Posted On23 Sep 2018
Updated On01 Jan 1970
Volunteer Programs—Do Good and Enhance Your Resume
Life is all about goals—establishing them, pursuing them, and then achieving them. When all previous goals have been achieved, you must then create new ones, and repeat the process all over again. Such is the road that one must travel toward personal growth and success.
Unfortunately, you can still hit a bump or even a wall in your professional life despite your best efforts and how well you have your career trajectory plotted out. Sometimes, the job that you want requires experience or skill that you don’t possess. Or maybe you’re thinking of making a significant career change. If you face these problems and are at a loss on how to address them, volunteering can be the solution you’re looking for.
What is volunteering?
Like an apprenticeship or internship, volunteering is an excellent option for furthering your career or breaking into a new field. Unlike the other two choices though, volunteering also comes with the added benefit of actually making a positive impact in the lives of people and communities. The downside is that you won’t get paid—or at least, you shouldn’t expect to be. But if you’re willing to share your time with people and organizations that make a difference in the world, volunteering can be the opportunity that helps you build the necessary skills and experience, while improving your employability. Take a look at these insights about volunteering and how it can potentially benefit your life and profession.
1. Skill development
Many volunteer opportunities put you in a functional situation that you may never have been exposed to before. The good news is that in volunteer work, there’s often plenty of room for error. You will likely find yourself in a highly accommodating environment where you can develop a skill without the consequence of failure—or at least a level of risk that your professional life would never allow. Afraid to talk to people? You can practice your communication skills by joining a teaching program for kids. Want to learn how to handle money? Serve on a charity’s financial committee or be part of the collecting team that gathers donations. A volunteering role allows you to experiment and hone new techniques and skills while also building your self-confidence through practice.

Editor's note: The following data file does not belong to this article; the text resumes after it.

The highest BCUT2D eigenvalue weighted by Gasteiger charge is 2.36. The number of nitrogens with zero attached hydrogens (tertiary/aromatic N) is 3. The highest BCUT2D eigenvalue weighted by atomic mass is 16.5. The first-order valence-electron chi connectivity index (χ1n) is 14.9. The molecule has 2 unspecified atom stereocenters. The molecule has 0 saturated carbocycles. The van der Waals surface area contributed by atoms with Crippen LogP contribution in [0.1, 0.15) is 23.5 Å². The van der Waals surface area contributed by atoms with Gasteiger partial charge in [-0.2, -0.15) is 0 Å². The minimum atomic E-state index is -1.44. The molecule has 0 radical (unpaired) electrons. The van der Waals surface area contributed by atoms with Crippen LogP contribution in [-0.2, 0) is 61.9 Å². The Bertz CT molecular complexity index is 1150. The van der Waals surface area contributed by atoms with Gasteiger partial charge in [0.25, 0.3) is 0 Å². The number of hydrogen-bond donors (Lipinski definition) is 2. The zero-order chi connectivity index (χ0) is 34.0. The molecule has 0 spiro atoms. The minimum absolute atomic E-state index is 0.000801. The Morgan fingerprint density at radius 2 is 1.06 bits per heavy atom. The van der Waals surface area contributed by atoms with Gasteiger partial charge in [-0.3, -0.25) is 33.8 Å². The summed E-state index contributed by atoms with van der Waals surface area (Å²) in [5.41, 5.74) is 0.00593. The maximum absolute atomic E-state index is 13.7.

Unique networking opportunities abound when you volunteer. You’ll be meeting lots of new people and create new relationships that would not have happened otherwise—and every single one can be a potential lead. The bonds that form between volunteers tend to be strong and stable, with camaraderie being important. This expanded network of contacts can be useful to you down the road, as your fellow volunteers will be more than happy to help you out should you ask.
While your new contacts will likely be made up mostly of people and individuals, take it one level higher and start connecting with employers. Introduce yourself to company volunteers and solidify your relationships with them. In time, they will be more inclined to respond to a professional request favorably.
3. Expanded horizons